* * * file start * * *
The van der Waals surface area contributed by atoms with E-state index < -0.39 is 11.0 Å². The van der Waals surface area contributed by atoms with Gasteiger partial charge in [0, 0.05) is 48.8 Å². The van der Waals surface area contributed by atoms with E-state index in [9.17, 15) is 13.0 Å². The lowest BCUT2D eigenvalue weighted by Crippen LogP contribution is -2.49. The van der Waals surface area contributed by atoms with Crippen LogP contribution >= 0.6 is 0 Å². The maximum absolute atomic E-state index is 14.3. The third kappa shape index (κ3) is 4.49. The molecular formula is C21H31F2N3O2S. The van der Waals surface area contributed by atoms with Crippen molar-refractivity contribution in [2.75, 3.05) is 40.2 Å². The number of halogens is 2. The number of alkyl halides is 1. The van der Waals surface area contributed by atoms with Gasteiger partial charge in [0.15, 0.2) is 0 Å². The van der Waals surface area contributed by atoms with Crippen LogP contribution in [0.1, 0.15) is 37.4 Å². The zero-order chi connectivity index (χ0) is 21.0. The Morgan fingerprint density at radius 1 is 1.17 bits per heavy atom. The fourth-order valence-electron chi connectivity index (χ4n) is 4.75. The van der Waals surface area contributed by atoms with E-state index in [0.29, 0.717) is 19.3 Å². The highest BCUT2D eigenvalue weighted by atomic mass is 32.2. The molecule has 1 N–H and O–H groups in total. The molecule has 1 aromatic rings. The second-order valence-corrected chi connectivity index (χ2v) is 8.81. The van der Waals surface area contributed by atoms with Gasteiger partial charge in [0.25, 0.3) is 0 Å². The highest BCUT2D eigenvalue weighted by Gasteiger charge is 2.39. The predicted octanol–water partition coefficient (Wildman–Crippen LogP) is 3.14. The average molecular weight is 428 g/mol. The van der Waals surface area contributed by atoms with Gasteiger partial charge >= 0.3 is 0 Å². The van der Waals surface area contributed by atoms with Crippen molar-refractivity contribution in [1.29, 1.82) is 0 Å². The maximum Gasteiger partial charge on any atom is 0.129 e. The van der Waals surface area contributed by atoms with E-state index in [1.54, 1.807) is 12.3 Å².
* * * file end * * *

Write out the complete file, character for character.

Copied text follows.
The van der Waals surface area contributed by atoms with E-state index < -0.39 is 11.0 Å². The van der Waals surface area contributed by atoms with Gasteiger partial charge in [0, 0.05) is 48.8 Å². The van der Waals surface area contributed by atoms with E-state index in [9.17, 15) is 13.0 Å². The lowest BCUT2D eigenvalue weighted by Crippen LogP contribution is -2.49. The van der Waals surface area contributed by atoms with Crippen LogP contribution >= 0.6 is 0 Å². The maximum absolute atomic E-state index is 14.3. The third kappa shape index (κ3) is 4.49. The molecular formula is C21H31F2N3O2S. The van der Waals surface area contributed by atoms with Crippen molar-refractivity contribution in [2.75, 3.05) is 40.2 Å². The number of halogens is 2. The number of alkyl halides is 1. The van der Waals surface area contributed by atoms with Gasteiger partial charge in [0.15, 0.2) is 0 Å². The van der Waals surface area contributed by atoms with Crippen LogP contribution in [0.1, 0.15) is 37.4 Å². The zero-order chi connectivity index (χ0) is 21.0. The Morgan fingerprint density at radius 1 is 1.17 bits per heavy atom. The fourth-order valence-electron chi connectivity index (χ4n) is 4.75. The van der Waals surface area contributed by atoms with E-state index in [0.29, 0.717) is 19.3 Å². The highest BCUT2D eigenvalue weighted by atomic mass is 32.2. The molecule has 1 N–H and O–H groups in total. The molecule has 1 aromatic rings. The second-order valence-corrected chi connectivity index (χ2v) is 8.81. The van der Waals surface area contributed by atoms with Gasteiger partial charge in [0.25, 0.3) is 0 Å². The highest BCUT2D eigenvalue weighted by Gasteiger charge is 2.39. The predicted octanol–water partition coefficient (Wildman–Crippen LogP) is 3.14. The average molecular weight is 428 g/mol. The van der Waals surface area contributed by atoms with Gasteiger partial charge >= 0.3 is 0 Å². The van der Waals surface area contributed by atoms with Crippen molar-refractivity contribution in [1.29, 1.82) is 0 Å². The maximum Gasteiger partial charge on any atom is 0.129 e. The van der Waals surface area contributed by atoms with E-state index in [1.54, 1.807) is 12.3 Å².